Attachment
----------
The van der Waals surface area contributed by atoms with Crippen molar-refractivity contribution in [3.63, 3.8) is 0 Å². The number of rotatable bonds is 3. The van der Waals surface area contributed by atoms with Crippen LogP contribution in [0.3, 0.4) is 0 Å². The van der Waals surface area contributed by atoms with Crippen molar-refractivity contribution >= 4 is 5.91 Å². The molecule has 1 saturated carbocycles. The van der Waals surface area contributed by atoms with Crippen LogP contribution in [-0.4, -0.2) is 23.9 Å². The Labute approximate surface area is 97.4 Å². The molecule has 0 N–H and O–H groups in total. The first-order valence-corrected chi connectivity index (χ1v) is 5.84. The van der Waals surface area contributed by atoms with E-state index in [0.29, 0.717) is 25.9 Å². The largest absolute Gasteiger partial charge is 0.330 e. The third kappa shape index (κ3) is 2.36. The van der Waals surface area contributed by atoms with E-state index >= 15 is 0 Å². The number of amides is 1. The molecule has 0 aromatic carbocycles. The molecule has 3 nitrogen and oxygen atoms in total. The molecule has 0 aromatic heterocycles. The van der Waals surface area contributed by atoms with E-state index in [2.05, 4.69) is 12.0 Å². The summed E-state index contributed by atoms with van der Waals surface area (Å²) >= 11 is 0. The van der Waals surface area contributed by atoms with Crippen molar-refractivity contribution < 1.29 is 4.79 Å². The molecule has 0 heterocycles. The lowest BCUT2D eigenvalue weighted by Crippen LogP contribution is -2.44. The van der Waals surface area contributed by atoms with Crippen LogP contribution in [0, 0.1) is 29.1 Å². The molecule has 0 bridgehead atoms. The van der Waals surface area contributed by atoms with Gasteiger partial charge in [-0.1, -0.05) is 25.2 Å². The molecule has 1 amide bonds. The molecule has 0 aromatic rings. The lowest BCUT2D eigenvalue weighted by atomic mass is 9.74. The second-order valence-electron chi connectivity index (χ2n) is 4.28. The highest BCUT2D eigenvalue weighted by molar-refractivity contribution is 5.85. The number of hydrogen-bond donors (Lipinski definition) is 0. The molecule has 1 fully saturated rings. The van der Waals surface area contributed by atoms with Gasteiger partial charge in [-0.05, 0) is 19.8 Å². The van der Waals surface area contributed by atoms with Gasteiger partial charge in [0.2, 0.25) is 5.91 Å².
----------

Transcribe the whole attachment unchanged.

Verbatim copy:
The van der Waals surface area contributed by atoms with Crippen molar-refractivity contribution in [3.63, 3.8) is 0 Å². The number of rotatable bonds is 3. The van der Waals surface area contributed by atoms with Crippen LogP contribution in [0.3, 0.4) is 0 Å². The van der Waals surface area contributed by atoms with Crippen molar-refractivity contribution >= 4 is 5.91 Å². The molecule has 1 saturated carbocycles. The van der Waals surface area contributed by atoms with Crippen LogP contribution in [-0.4, -0.2) is 23.9 Å². The Labute approximate surface area is 97.4 Å². The molecule has 0 N–H and O–H groups in total. The first-order valence-corrected chi connectivity index (χ1v) is 5.84. The van der Waals surface area contributed by atoms with E-state index in [0.29, 0.717) is 25.9 Å². The largest absolute Gasteiger partial charge is 0.330 e. The third kappa shape index (κ3) is 2.36. The van der Waals surface area contributed by atoms with E-state index >= 15 is 0 Å². The number of amides is 1. The molecule has 0 aromatic carbocycles. The molecule has 3 nitrogen and oxygen atoms in total. The molecule has 0 aromatic heterocycles. The van der Waals surface area contributed by atoms with E-state index in [2.05, 4.69) is 12.0 Å². The summed E-state index contributed by atoms with van der Waals surface area (Å²) >= 11 is 0. The van der Waals surface area contributed by atoms with Crippen molar-refractivity contribution < 1.29 is 4.79 Å². The molecule has 0 heterocycles. The lowest BCUT2D eigenvalue weighted by Crippen LogP contribution is -2.44. The van der Waals surface area contributed by atoms with Crippen LogP contribution in [0, 0.1) is 29.1 Å². The molecule has 0 bridgehead atoms. The van der Waals surface area contributed by atoms with Gasteiger partial charge in [-0.1, -0.05) is 25.2 Å². The molecule has 1 amide bonds. The molecule has 0 aromatic rings. The lowest BCUT2D eigenvalue weighted by atomic mass is 9.74. The second-order valence-electron chi connectivity index (χ2n) is 4.28. The highest BCUT2D eigenvalue weighted by molar-refractivity contribution is 5.85. The number of hydrogen-bond donors (Lipinski definition) is 0. The molecule has 1 fully saturated rings. The van der Waals surface area contributed by atoms with Gasteiger partial charge in [-0.05, 0) is 19.8 Å². The van der Waals surface area contributed by atoms with Gasteiger partial charge in [0.2, 0.25) is 5.91 Å².